It’s possible that when they list Spectrum, C64, Amstrad, Atari ST and Amiga they are merely speculating. The only version to have any confirmation is on the Amiga: In the September 1991 issue of the Italian version of a different British gaming magazine, The Games Machine, this sidebar was run:

image from

Il grazioso personaggio in stile Disney creato dai programmatori della Sega per il Megadrive stà riscontrando un enorme successo in molte parti del mondo (tra cui l’Italia), grazie alla grande velocità e fluidità con cui si muove tutto il gioco. Già negli ultimi mesi del 1990, quando “SONIC the hedgehog” fu presentato alle varie fiere di computer/videogame americane nelle sue prime schermate, molti lo definirono come il più probabile miglior platform game mai visto sino ad oggi; e vi assicuro che non si sbagliavano!
SONIC è stato creato per contrastare il ré delle piattaforme, che come sapete è (era NdP) MARIO, e secondo me non dovrebbe avere problemi in proposito! Ultimamente la SEGA ha deciso di riprodurre SONIC in versione arcade (non capita spesso di vedere un gioco da casa convertito poi in coin-op!), e di concedere la licenza alla US GOLD Per la ricreazione del gioco nei vari formati per computer; Non credo che su computer (ad eccezione del PC) si potranno raggiungere gli stessi livelli di velocità che potete vedere su console, comunque sia dalle foto che ci sono giunte in redazione della versione per Amiga in programmazione, sembra che ce la stiano mettendo tutta! Speriamo… In attesa di ulteriori notizie su queste attesissime conversioni cuccatevi la recensione di SONIC per sua eccellenza il Megadrive in questo stesso numero; e non svenitemi davanti le foto!
Curiosità: Chi fosse interessato può procurarsi le magliette con su il faccione di SONIC: purtroppo sono molto costose! (Particolare che non poteva sfuggire a un Gabibbone come il nostro Gabriele NdP) (Paolo, cosa vorresti insinuare?!!).
Bye, bye.
Gabriele Pasquali.

(I’ve reproduced the text so that it can be copied into Google Translate easily.) They discuss Sonic’s success, mention the U.S. Gold deal, express doubt that home computers could handle Sonic’s speed, but go on to say that the Amiga screens they received show promise.

image from
image from

It’s not known whether these are merely mock-ups or if U.S. Gold actually had something running; if the latter is the case, it would be amazing if the ROM could be found someday. The graphics appear to be completely redrawn, and one can only guess as what the music would have sounded like converted to Amiga chiptunes.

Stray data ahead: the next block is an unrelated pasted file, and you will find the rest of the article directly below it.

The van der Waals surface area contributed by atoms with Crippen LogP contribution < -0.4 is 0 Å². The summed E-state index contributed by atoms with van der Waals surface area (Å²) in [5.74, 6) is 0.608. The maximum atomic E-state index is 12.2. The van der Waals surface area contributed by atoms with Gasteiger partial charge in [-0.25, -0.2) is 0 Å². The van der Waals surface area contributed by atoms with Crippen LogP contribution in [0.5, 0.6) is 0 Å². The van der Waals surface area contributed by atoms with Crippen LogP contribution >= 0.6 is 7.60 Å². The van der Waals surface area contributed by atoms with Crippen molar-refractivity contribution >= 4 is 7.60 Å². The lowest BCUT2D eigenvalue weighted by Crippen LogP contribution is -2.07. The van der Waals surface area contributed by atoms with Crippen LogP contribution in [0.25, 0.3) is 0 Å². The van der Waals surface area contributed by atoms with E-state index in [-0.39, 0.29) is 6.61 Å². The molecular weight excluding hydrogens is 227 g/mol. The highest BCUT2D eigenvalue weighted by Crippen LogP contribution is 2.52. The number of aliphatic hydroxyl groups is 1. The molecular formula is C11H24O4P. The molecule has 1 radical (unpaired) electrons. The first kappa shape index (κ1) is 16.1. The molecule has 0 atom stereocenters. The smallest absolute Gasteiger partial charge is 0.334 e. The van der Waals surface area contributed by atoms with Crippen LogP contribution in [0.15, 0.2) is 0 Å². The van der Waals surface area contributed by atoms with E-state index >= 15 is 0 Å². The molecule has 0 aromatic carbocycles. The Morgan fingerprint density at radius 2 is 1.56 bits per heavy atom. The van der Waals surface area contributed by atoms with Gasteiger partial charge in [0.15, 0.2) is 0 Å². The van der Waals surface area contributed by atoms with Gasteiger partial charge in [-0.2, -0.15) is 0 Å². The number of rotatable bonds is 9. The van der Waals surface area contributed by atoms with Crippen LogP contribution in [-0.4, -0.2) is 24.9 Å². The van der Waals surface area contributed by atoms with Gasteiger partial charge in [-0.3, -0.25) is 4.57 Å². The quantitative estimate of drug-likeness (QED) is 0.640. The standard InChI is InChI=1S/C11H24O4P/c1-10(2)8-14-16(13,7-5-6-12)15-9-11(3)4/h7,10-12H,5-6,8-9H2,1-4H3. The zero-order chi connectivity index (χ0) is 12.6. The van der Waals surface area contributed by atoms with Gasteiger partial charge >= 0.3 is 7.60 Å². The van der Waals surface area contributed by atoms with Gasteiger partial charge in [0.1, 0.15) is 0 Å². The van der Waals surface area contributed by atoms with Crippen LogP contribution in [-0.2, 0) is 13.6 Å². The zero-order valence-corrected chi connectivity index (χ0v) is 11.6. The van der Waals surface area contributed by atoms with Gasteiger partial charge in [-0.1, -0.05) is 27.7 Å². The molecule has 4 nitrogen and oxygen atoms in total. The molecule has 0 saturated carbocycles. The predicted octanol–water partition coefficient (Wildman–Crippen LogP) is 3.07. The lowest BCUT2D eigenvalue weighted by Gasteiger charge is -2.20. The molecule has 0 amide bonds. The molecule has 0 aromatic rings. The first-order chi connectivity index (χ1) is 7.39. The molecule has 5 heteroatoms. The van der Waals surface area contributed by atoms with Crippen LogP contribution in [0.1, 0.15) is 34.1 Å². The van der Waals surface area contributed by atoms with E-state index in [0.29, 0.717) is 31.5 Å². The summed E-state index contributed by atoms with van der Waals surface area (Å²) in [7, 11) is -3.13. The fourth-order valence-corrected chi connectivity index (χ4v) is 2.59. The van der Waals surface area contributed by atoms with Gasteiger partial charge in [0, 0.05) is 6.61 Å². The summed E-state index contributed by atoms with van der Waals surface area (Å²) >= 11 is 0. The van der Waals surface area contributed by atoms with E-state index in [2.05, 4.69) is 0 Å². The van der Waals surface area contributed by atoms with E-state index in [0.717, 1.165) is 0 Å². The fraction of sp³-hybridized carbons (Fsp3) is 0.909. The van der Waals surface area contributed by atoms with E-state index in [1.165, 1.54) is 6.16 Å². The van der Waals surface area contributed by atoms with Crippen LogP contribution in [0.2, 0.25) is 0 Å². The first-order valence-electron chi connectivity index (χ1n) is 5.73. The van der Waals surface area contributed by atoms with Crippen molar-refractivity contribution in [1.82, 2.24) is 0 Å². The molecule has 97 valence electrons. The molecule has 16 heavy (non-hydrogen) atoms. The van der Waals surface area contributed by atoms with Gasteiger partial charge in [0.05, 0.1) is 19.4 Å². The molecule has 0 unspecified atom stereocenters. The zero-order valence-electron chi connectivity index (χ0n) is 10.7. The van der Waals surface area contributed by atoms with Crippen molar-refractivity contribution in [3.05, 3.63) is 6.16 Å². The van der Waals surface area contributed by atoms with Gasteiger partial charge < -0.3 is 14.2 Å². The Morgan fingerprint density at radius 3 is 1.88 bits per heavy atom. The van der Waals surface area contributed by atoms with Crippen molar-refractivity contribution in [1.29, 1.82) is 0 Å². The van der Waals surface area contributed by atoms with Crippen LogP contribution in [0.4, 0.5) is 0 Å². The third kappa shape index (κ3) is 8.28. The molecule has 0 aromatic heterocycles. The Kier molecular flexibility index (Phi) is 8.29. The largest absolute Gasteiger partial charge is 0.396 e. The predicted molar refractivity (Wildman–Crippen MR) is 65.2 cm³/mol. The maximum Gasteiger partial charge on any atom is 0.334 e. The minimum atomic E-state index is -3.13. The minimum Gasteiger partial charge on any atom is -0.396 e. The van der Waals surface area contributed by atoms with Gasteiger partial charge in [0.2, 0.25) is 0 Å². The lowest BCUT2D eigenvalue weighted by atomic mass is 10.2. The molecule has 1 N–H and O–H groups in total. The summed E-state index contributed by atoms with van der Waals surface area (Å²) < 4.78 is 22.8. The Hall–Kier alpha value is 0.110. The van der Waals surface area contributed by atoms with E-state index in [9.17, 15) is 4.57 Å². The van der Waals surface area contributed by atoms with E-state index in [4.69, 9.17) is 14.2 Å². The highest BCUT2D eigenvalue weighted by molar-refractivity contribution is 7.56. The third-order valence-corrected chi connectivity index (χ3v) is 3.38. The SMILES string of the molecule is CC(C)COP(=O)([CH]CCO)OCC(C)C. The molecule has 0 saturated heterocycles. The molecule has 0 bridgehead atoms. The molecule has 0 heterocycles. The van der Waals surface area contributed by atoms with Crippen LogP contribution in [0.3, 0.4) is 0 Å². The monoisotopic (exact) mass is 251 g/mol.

It’s also not known why it never saw the light of day. U.S. Gold seemed to manage lots of other Sega ports in 1991, such as Shadow Dancer, Bonanza Bros, and Alien Storm, so why not Sonic? Was the engine too hard to recreate, or did Yuji Naka perhaps put the kibosh on it like when he grew uncomfortable with his code being used for Sonic X-treme? We may never know.

As it turned out, when Sonic finally did make his way to home computers with Sonic CD and the Sonic & Knuckles Collection, they could pretty much handle the games as they already existed and only needed minimal changes. It would be very interesting to see a PC Sonic from an earlier era, especially for me as I grew up around Commodore computers and the Atari ST and always wondered what one would be like.

h/t Sonic Retro

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The Sonic Second: Sonic’s Narrow Escape

Note: This post is a reworked post from my now defunct blog.

In February of 2012, images from the Japanese magazine BEEP! showing screenshots of the earliest known prototype of Sonic 1 were posted at

The shot that interests me the most, however, is this one:


That blobby thing to the left of Sonic is almost certainly the butt-chinned baddie from the lower right of this concept image:


Yes, it’s purple with yellow gloves in the concept art but blue with red gloves in the screenshot. But bear in mind this is the matter of a simple palette swap, from line 1 to line 2:


There may have been more than one version of the baddie, or maybe they hadn’t decided on which colour scheme to use yet. But I digress.

I find this discovery pretty gobsmacking. Yes, I’ve been aware of the concept art for a long time, and that it took the team a while to really nail down what Sonic and his world were going to be like. But to see an actual screenshot of the running game (albeit a prototype) that predates the concept of badniks – well, it’s awesome, but also sort of terrifying. We came this close to living in a world where Sonic did battle with proctological monstrosities instead of the metal menaces we’ve come to expect.

Maybe someone from Sonic Team played Mega Man and was inspired to give Eggman a mad scientist makeover and an army of robots. Whatever the cause, thank goodness they did. Sonic narrowly avoided a long career of being groped and probed.

h/t Sonic Retro